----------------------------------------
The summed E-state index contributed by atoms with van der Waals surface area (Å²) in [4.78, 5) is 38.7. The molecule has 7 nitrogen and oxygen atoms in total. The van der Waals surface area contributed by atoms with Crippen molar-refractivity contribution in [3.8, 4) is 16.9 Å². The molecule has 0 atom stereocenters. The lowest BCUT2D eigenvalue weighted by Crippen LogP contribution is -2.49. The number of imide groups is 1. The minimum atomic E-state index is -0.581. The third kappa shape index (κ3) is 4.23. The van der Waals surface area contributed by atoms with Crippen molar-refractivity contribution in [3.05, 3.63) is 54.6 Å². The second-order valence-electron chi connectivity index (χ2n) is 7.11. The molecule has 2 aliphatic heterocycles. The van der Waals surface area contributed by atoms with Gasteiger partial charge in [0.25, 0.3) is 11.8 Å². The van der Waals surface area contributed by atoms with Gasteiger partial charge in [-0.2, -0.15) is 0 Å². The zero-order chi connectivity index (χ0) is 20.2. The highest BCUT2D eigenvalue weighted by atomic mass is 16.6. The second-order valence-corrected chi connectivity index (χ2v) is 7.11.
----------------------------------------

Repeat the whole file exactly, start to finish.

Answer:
The summed E-state index contributed by atoms with van der Waals surface area (Å²) in [4.78, 5) is 38.7. The molecule has 7 nitrogen and oxygen atoms in total. The van der Waals surface area contributed by atoms with Crippen molar-refractivity contribution in [3.8, 4) is 16.9 Å². The molecule has 0 atom stereocenters. The lowest BCUT2D eigenvalue weighted by Crippen LogP contribution is -2.49. The number of imide groups is 1. The minimum atomic E-state index is -0.581. The third kappa shape index (κ3) is 4.23. The van der Waals surface area contributed by atoms with Crippen molar-refractivity contribution in [3.05, 3.63) is 54.6 Å². The second-order valence-electron chi connectivity index (χ2n) is 7.11. The molecule has 2 aliphatic heterocycles. The van der Waals surface area contributed by atoms with Gasteiger partial charge in [0.25, 0.3) is 11.8 Å². The van der Waals surface area contributed by atoms with Gasteiger partial charge in [-0.2, -0.15) is 0 Å². The zero-order chi connectivity index (χ0) is 20.2. The highest BCUT2D eigenvalue weighted by atomic mass is 16.6. The second-order valence-corrected chi connectivity index (χ2v) is 7.11.